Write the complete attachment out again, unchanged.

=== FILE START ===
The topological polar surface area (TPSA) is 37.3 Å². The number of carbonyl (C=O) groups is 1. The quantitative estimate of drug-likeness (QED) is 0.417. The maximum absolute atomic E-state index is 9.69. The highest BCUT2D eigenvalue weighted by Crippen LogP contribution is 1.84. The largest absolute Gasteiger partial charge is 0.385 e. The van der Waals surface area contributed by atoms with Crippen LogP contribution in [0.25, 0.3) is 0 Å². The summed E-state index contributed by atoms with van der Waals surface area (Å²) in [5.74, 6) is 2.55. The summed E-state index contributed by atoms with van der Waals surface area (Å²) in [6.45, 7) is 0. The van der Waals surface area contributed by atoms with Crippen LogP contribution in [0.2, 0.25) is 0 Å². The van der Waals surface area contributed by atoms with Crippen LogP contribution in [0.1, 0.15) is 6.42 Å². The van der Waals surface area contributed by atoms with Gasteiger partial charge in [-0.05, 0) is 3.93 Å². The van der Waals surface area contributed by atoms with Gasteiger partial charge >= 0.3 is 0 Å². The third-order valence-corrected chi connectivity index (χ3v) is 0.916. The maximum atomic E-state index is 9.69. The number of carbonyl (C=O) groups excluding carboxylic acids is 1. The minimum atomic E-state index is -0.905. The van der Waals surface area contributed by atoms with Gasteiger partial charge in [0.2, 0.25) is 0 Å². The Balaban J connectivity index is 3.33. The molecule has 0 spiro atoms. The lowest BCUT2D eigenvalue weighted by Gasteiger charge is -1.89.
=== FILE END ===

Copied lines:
The topological polar surface area (TPSA) is 37.3 Å². The number of carbonyl (C=O) groups is 1. The quantitative estimate of drug-likeness (QED) is 0.417. The maximum absolute atomic E-state index is 9.69. The highest BCUT2D eigenvalue weighted by Crippen LogP contribution is 1.84. The largest absolute Gasteiger partial charge is 0.385 e. The van der Waals surface area contributed by atoms with Crippen LogP contribution in [0.25, 0.3) is 0 Å². The summed E-state index contributed by atoms with van der Waals surface area (Å²) in [5.74, 6) is 2.55. The summed E-state index contributed by atoms with van der Waals surface area (Å²) in [6.45, 7) is 0. The van der Waals surface area contributed by atoms with Crippen LogP contribution in [0.2, 0.25) is 0 Å². The van der Waals surface area contributed by atoms with Crippen LogP contribution in [0.1, 0.15) is 6.42 Å². The van der Waals surface area contributed by atoms with Gasteiger partial charge in [-0.05, 0) is 3.93 Å². The van der Waals surface area contributed by atoms with Gasteiger partial charge >= 0.3 is 0 Å². The third-order valence-corrected chi connectivity index (χ3v) is 0.916. The maximum atomic E-state index is 9.69. The number of carbonyl (C=O) groups excluding carboxylic acids is 1. The minimum atomic E-state index is -0.905. The van der Waals surface area contributed by atoms with Gasteiger partial charge in [0.2, 0.25) is 0 Å². The Balaban J connectivity index is 3.33. The molecule has 0 spiro atoms. The lowest BCUT2D eigenvalue weighted by Gasteiger charge is -1.89.